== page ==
During this time I became the co-ordinator of the Derbyshire Churches’ partnership with the Church of North India. This brought opportunities to host visitors from India, and to learn from a Church which traces its origins back to the apostle St Thomas, who is said to have reached South India in the middle of the first century A.D. It also meant visiting India both as leader of groups and as an individual, and experiencing the life and ministry of the Church of North India and the warmth and hospitality of its people.

Then, after the Bishop of Derby had been repeatedly saying that I should aim for something bigger, came the move to Nottingham. Since arriving here in February 2009 we have consolidated the integration into one parish, and I have tried to both nurture the three congregations as well as maintaining and developing a vision for the parish as a whole. Inevitably, however, in spite of all one’s efforts, much time tends to be spent behind the scenes helping to resolve issues and problems that arise, and giving support to individuals and trying to ensure that the many levels of committee structure within our parish function as well as they should. I am delighted with the developments at St Mary’s, and the successful installation, earlier, of the new organ at St Peter’s, as well as the other enhancements to that church which have taken place. I hope that we can do something similar, in whatever way is possible, at All Saints, in association, perhaps, with the 150th anniversary of its foundation next year.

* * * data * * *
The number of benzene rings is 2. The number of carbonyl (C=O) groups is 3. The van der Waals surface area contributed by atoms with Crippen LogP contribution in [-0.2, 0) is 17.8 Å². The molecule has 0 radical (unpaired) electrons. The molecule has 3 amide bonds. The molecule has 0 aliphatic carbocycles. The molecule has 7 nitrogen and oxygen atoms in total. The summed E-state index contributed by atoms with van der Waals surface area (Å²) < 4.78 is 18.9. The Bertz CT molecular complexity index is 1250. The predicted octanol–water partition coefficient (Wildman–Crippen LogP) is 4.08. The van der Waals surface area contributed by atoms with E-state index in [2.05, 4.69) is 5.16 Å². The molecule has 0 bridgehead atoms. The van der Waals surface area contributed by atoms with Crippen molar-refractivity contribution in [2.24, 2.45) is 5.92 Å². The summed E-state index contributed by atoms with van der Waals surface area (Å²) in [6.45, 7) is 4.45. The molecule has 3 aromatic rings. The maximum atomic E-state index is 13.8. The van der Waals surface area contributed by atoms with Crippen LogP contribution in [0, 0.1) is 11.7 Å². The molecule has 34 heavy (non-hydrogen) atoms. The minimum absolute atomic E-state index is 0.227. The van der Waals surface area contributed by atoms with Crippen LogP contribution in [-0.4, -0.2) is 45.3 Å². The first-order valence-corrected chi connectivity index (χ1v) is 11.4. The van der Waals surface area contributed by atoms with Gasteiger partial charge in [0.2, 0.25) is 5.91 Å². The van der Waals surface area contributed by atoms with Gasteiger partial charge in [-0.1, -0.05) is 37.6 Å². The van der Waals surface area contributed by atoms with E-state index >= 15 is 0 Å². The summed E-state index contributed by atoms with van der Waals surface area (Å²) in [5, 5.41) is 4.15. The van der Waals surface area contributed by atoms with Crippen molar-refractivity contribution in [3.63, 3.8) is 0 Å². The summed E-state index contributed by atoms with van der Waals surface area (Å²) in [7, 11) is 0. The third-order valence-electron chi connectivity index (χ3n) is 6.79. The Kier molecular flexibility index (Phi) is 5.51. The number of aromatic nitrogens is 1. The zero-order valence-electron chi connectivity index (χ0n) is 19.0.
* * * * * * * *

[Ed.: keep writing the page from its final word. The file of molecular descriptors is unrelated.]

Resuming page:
Our diocese and parish face some big challenges in the coming years, as we consider cuts in clergy numbers. We do, however, have a great team, both clergy and lay, in this parish, and I hope and pray that we can meet these challenges effectively. The Church of England has not had a good press in recent years, for various reasons, and I hope that we can keep our distance from some of the more depressing aspects of this, notably on the matter of women bishops and unfriendly attitudes towards homosexuality. I strongly believe that there is a very important place in this diocese for a parish like ours, which places a great emphasis on openness, social justice, diversity, inclusiveness and a non-dogmatic approach to theology. For at the heart of Christ’s teaching is the principle of love for God and neighbour – and ‘neighbour’ means ‘everyone’, whether you happen to like them or not. Over twenty five years of ordained ministry nothing has changed my total belief in this, and in the reality of th risen and ascended Christ, active within his Church through the Holy Spirit – but only if we open our hearts and our doors to Him, and don’t simply pay lip service while thinking that we know better.